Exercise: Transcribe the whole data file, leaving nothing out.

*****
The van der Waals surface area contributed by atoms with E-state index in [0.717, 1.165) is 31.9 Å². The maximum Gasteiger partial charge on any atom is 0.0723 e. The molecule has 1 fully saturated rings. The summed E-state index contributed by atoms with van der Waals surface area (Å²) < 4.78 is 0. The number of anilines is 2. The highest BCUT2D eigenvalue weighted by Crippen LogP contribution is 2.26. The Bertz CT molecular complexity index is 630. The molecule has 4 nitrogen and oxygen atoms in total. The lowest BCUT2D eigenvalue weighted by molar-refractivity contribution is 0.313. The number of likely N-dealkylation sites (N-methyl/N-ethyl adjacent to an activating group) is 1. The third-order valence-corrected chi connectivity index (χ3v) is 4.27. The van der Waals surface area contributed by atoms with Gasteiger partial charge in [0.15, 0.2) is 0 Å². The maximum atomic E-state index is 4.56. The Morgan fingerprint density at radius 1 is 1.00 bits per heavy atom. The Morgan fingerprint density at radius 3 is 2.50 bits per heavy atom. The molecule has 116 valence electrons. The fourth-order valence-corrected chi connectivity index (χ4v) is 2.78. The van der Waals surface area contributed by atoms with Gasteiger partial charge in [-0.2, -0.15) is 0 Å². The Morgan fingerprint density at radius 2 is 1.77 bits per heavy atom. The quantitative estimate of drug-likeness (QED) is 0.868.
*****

The van der Waals surface area contributed by atoms with E-state index in [0.717, 1.165) is 31.9 Å². The maximum Gasteiger partial charge on any atom is 0.0723 e. The molecule has 1 fully saturated rings. The summed E-state index contributed by atoms with van der Waals surface area (Å²) < 4.78 is 0. The number of anilines is 2. The highest BCUT2D eigenvalue weighted by Crippen LogP contribution is 2.26. The Bertz CT molecular complexity index is 630. The molecule has 4 nitrogen and oxygen atoms in total. The lowest BCUT2D eigenvalue weighted by molar-refractivity contribution is 0.313. The number of likely N-dealkylation sites (N-methyl/N-ethyl adjacent to an activating group) is 1. The third-order valence-corrected chi connectivity index (χ3v) is 4.27. The van der Waals surface area contributed by atoms with Gasteiger partial charge in [0.15, 0.2) is 0 Å². The maximum atomic E-state index is 4.56. The Morgan fingerprint density at radius 1 is 1.00 bits per heavy atom. The Morgan fingerprint density at radius 3 is 2.50 bits per heavy atom. The molecule has 116 valence electrons. The fourth-order valence-corrected chi connectivity index (χ4v) is 2.78. The van der Waals surface area contributed by atoms with Gasteiger partial charge in [-0.2, -0.15) is 0 Å². The Morgan fingerprint density at radius 2 is 1.77 bits per heavy atom. The quantitative estimate of drug-likeness (QED) is 0.868.